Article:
Pennsylvania’s Regional Greenhouse Gas Initiative Relies on Faulty Data

Why RGGI is a “solution in search of a problem”

Background

The CO2 Coalition is a national organization made up of nearly 70 top scientists bringing honesty to climate science.

This report is based principally on the work of Gregory Wrightstone, geologist, CO2 Coalition Executive Director and Expert Reviewer for the U.N. Intergovernmental Panel on Climate Change; Dr. Patrick J. Michaels, Senior Fellow for the CO2 Coalition and Competitive Enterprise Institute and Past President of the American Association of State Climatologists; and David T. Stevenson, Director, Center for Energy & Environment at the Delaware-based Caesar Rodney Institute and author of more than 100 analytic reports.

The analyses of Mr. Wrightstone and Dr. Michaels were presented June 22 to the Pennsylvania House Environmental Resources & Energy Committee. Mr. Stevenson previously published a peer-reviewed analysis of RGGI for the Cato Institute.

These and other contributors to this evaluation — listed at the end of the document — represent the fields of climatology, meteorology, physics, geology, agronomy and more.

Introduction

Pennsylvania Governor Tom Wolf, on October 3, 2019, signed an Executive Order beginning the process to enroll Pennsylvania into the Regional Greenhouse Gas Initiative (RGGI). RGGI is a mandatory carbon cap and trade program from states in the Northeast.

Electricity generation using coal and natural gas is targeted for reduction by this order and accounts for slightly more than 50% of the Commonwealth’s needs according to the U.S. Energy Information Administration. Pennsylvania is an electricity generation powerhouse in the northeast and exports about one third of its total generation to other states. The increased costs of the electricity generated in Pennsylvania due to imposition of RGGI mandated increases will be borne, not only by our residents, but by those citizens in surrounding states that benefit from our energy exports.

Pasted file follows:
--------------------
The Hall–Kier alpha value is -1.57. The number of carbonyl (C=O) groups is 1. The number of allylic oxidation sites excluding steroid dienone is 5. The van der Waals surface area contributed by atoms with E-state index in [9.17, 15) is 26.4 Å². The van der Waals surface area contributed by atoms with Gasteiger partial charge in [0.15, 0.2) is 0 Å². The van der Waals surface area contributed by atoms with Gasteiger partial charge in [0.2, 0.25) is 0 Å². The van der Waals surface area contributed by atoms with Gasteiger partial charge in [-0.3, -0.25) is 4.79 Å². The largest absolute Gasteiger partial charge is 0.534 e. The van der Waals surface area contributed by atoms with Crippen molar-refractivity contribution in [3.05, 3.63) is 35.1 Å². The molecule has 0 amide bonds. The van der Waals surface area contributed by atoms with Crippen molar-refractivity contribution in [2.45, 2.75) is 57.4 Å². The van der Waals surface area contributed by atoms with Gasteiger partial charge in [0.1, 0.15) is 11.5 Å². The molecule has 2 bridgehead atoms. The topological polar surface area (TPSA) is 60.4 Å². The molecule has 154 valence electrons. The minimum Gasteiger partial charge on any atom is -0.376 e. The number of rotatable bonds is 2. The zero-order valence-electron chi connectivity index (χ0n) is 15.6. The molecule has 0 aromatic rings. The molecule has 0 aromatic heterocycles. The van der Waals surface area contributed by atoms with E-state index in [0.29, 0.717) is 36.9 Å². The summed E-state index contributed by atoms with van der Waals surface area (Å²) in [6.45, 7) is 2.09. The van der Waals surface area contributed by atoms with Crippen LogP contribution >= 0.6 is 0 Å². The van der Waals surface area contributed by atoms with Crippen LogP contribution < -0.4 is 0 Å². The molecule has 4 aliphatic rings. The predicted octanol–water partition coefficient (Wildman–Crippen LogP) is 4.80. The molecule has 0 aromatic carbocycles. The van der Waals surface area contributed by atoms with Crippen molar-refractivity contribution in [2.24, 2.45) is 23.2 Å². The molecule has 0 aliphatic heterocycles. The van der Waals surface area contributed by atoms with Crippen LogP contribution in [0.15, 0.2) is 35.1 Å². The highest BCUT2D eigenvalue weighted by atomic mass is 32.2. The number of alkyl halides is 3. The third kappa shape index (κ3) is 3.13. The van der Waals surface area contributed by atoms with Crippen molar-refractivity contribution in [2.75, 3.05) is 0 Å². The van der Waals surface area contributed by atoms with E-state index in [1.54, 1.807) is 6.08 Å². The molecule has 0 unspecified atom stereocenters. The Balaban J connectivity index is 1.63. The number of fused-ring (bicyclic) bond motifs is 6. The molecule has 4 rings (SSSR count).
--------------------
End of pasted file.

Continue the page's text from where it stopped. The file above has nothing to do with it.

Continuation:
According to the Governor and his executive order, the need for a RGGI-dictated carbon taxation/trading scheme is because the Commonwealth’s carbon dioxide emissions are contributing to dangerous CO2-driven warming.

The 2019 executive order directed the state’s Department of Environmental Protection (DEP) to propose rules by September 15, 2020. The process is moving forward with recent approvals by four of DEP’s advisory bodies, including the Air Quality Technical Advisory Committee, Small Business Compliance Advisory Committee, Citizens Advisory Council and Environmental Justice Board.

Two CO2 Coalition scientists provide herein scientific refutations of Governor Wolf’s justifications for imposing RGGI.

In addition, this document includes a June 2021 analysis by the Caesar Rodney Institute, which addresses the Wolf administration’s flawed economic and environmental arguments for RGGI. Rather than confirming benefits from RGGI, the analysis predicts a great deal of harm for Pennsylvania’s economy.